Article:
03 April, 2013

#atozchallenge: [C]osmos in Chaos

"Leonard Bernstein tells me...that for him music is cosmos in chaos. That has the ring of truth in my ears, and sparks my creative imagination. And it is true not only of music; all art is cosmos, cosmos found within chaos." -Madeline L'Engle, Walking on Water

Among my favorite authors, Madeleine L'Engle is one of the top few for just such quotes as the one above. In it, she is framing the idea that the universe is chaotic but art - true art - brings order and harmony and good to a disorderly and confused world.

Today's artists would do well to keep this thought in mind. Modern art, especially in writing, holds less and less cosmos and more chaos. This is not to say that these writers don't have talent. There is skill and talent, yes, but it is becoming much more rare to find the harmony in disharmony

Andrew Pudewa, from the Institute for Excellence in Writing, gives a wonderful explanation of why in this excerpt from his article, The Art of Teaching a Skill:

"Often we link the idea of artistic activity with creativity and self-expression, but we are infected with a modernism that actually impedes the development of skills. 'If it’s creative, it’s good; if it’s good, it has to be creative,' is the dominant mantra so evident today—a tragedy so often outplayed in the fine arts departments of most universities, where the way to an A is not to draw or paint or sculpt something beautiful, but to do something that no one else has ever done before, no matter how ugly or grotesque....Imagine a method of teaching where we give the student a violin and with cursory directions on how to make a sound, encourage him to 'be creative' and 'express himself.' The result won’t much resemble music....When originality and creativity are esteemed above all else, basic skills decrease and true artistic expression becomes impossible."

Many modern writers today, in the attempt to be the most creative, end up focusing only on the ugly nature of mankind and its base impulses because no one else has done it. Even worse, some deliberately reveal chaos in chaos, glorifying the fragmented and disordered inclinations of humanity with no uplifting thought to turn away the darkness of broken and bent lives.

The reproduction of chaos is not art, as Madeline L'Engle writes. It is the beautiful, the orderly, the something beyond ourselves that makes the great works of art that have endured through the centuries.

As a writer, how do you reveal that greater good in your work?  As an admirer of art, what is your definition of true art?


  1. I agree entirely. This type of thought was the basis for series of posts about poetry. Just because you write it in verse doesn't make it so.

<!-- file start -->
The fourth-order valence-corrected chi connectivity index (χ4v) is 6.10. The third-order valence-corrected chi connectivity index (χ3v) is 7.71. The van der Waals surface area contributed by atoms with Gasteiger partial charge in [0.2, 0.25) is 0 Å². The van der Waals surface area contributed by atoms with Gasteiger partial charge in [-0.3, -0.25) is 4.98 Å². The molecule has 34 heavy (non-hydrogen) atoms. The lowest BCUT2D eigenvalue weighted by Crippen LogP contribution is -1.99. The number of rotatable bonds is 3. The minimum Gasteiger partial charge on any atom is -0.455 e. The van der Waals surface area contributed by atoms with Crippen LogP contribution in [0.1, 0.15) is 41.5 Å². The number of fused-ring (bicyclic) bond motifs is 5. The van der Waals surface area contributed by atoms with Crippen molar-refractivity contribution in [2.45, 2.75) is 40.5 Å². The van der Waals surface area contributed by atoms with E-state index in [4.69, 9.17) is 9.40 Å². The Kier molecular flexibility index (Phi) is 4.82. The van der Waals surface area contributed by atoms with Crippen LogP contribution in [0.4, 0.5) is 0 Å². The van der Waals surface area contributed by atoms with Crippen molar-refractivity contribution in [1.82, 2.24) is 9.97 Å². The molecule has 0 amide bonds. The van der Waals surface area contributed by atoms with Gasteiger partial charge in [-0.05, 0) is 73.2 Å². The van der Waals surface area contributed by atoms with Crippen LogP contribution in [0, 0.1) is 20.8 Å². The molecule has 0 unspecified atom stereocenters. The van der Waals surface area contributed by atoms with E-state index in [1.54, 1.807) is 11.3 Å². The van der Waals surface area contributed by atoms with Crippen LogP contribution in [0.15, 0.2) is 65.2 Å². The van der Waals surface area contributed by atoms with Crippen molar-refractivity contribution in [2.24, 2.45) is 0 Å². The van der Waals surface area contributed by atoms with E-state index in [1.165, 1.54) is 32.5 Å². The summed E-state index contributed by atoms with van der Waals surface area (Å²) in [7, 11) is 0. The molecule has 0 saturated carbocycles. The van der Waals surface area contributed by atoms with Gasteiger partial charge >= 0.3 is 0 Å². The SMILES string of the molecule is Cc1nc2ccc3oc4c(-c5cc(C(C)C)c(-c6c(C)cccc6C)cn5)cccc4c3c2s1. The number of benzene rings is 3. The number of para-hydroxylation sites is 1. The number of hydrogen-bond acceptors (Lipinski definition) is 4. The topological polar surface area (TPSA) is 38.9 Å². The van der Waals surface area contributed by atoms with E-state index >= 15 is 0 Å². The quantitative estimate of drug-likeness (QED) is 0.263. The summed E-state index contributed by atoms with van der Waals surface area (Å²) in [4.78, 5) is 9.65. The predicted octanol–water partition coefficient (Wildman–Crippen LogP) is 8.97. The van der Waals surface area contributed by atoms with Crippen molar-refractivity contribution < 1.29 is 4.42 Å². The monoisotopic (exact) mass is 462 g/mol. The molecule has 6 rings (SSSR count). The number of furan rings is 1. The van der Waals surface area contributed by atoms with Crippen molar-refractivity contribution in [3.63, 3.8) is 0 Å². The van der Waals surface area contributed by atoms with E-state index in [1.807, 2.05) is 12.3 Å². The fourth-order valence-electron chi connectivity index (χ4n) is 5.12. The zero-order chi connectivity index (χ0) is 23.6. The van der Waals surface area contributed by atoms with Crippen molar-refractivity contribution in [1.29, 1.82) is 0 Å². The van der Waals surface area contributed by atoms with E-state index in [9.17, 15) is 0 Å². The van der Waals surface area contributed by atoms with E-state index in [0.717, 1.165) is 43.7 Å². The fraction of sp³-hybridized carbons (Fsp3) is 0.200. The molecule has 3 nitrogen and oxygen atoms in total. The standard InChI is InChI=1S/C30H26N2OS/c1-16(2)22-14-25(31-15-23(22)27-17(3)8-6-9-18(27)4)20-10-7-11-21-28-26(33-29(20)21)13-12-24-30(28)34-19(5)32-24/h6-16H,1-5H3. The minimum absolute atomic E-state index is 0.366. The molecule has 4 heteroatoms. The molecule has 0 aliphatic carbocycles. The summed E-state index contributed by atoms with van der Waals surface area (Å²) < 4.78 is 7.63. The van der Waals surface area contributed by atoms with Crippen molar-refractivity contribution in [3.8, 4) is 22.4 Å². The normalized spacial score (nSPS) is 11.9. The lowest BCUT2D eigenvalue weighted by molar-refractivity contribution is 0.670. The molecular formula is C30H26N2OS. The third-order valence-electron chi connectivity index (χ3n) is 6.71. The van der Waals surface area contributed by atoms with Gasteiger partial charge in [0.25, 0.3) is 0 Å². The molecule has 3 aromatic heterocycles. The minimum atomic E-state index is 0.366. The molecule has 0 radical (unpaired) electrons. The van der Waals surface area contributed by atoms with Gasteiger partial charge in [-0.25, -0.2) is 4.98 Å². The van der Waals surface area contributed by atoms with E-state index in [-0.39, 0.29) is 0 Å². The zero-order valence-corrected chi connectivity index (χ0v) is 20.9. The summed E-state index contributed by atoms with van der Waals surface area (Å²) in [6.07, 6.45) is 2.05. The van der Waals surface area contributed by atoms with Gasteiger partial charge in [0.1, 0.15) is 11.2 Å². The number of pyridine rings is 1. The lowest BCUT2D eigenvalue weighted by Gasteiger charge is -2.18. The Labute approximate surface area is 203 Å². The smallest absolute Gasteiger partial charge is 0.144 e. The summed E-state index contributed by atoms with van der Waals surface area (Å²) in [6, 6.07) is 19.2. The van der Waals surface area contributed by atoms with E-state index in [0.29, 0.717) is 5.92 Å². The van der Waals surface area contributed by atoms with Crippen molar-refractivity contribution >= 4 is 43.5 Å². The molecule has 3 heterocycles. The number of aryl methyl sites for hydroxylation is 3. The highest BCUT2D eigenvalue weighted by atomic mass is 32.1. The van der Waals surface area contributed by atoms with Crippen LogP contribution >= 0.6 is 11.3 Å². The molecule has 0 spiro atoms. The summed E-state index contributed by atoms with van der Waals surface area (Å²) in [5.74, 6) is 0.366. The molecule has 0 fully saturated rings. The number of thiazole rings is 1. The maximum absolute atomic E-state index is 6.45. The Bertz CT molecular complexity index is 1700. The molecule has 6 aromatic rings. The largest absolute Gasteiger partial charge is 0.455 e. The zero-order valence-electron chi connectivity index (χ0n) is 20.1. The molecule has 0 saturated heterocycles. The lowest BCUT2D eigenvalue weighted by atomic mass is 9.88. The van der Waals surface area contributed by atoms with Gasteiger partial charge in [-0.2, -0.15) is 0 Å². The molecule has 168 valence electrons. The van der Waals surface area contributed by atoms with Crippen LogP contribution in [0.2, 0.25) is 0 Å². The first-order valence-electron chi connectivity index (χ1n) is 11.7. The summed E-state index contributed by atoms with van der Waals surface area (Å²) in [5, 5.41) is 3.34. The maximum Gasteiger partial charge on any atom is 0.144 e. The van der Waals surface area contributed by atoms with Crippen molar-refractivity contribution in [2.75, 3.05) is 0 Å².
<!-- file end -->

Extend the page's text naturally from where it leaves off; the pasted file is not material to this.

2. Art is in the eye of the beholder. Whether it's structured, chaotic, or has any aspiration of being for the greater good - those distinctions are subjective, as is the value of the art - or the value of art as a whole. The critics of art, like fashionistas who declare what's in and what's not, should probably take themselves a little less seriously.
    But that's only my "subjective" opinion, and like a**holes, everyone's got one! :-)

  3. Really like this concept of balancing chaos and cosmos to create art. I think lots of people may see different things as artistic but I can see this... the drama and yet peacefulness has really stood out for me in paintings, photography and music! (thanks for coming by my blog http://janiceperson.com)

  4. I love this! The L'Engle quote is great!

  5. One has only to look at the new series on television for proof of much chaos and little cosmos. If it wasn't for hockey and PBS, I consider giving up my tube. But as humans we tend to revolve in circles, returning to what feels comfortable and safe and familiar. Maybe this new generation will appeal to the beautiful and the chaotic and make more sense of it, appealing to our wonderment once again. Hope so.

    Great post, Jessica. I like the way your mind works.

  6. I dislike chaos, and am amazed when people pull art out of it. I find it tiring. Agree with Joylene above not much on tv these days worth watching. We've gotten into series through netflix.


  7. An interesting post, Jessica. While I do believe that often art needs to challenge us by presenting what may at first feel upsetting, unpleasant, or even chaotic, I also firmly believe that it must in some way reach beyond that, so that we can sense something larger as well. Chaos is a part of nature, but so is cosmos, and I think that art needs to acknowledge both. I agree with you that some modern art has focused only on the side of chaos and on humanity's "ugly nature". I was thinking something very similar lately when I read several fantasy and science fiction stories that essentially all ended with some version of, "and then they all died painfully". I don't want to read stories like that. While not every story needs to have a happy ending, I do want to feel some sense of hope at the end, the idea that, in all the darkness, there is still some glimmer of light, however small.



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